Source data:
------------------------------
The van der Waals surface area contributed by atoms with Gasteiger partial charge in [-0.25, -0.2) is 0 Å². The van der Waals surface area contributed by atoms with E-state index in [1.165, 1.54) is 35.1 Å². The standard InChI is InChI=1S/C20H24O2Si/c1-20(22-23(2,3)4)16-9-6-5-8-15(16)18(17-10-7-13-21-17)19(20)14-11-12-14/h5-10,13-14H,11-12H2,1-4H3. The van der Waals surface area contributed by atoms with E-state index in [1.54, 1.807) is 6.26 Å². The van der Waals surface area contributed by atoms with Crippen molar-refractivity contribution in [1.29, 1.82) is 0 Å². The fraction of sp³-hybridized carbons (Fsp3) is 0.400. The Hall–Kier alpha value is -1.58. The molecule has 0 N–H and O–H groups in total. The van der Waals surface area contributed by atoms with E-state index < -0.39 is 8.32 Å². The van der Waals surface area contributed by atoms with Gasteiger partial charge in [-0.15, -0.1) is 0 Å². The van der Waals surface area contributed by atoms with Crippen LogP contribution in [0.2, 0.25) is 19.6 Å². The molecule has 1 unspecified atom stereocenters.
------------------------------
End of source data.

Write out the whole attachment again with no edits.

The van der Waals surface area contributed by atoms with Gasteiger partial charge in [-0.25, -0.2) is 0 Å². The van der Waals surface area contributed by atoms with E-state index in [1.165, 1.54) is 35.1 Å². The standard InChI is InChI=1S/C20H24O2Si/c1-20(22-23(2,3)4)16-9-6-5-8-15(16)18(17-10-7-13-21-17)19(20)14-11-12-14/h5-10,13-14H,11-12H2,1-4H3. The van der Waals surface area contributed by atoms with E-state index in [1.54, 1.807) is 6.26 Å². The van der Waals surface area contributed by atoms with Crippen molar-refractivity contribution in [1.29, 1.82) is 0 Å². The fraction of sp³-hybridized carbons (Fsp3) is 0.400. The Hall–Kier alpha value is -1.58. The molecule has 0 N–H and O–H groups in total. The van der Waals surface area contributed by atoms with E-state index < -0.39 is 8.32 Å². The van der Waals surface area contributed by atoms with Gasteiger partial charge in [-0.15, -0.1) is 0 Å². The van der Waals surface area contributed by atoms with Crippen LogP contribution in [0.2, 0.25) is 19.6 Å². The molecule has 1 unspecified atom stereocenters.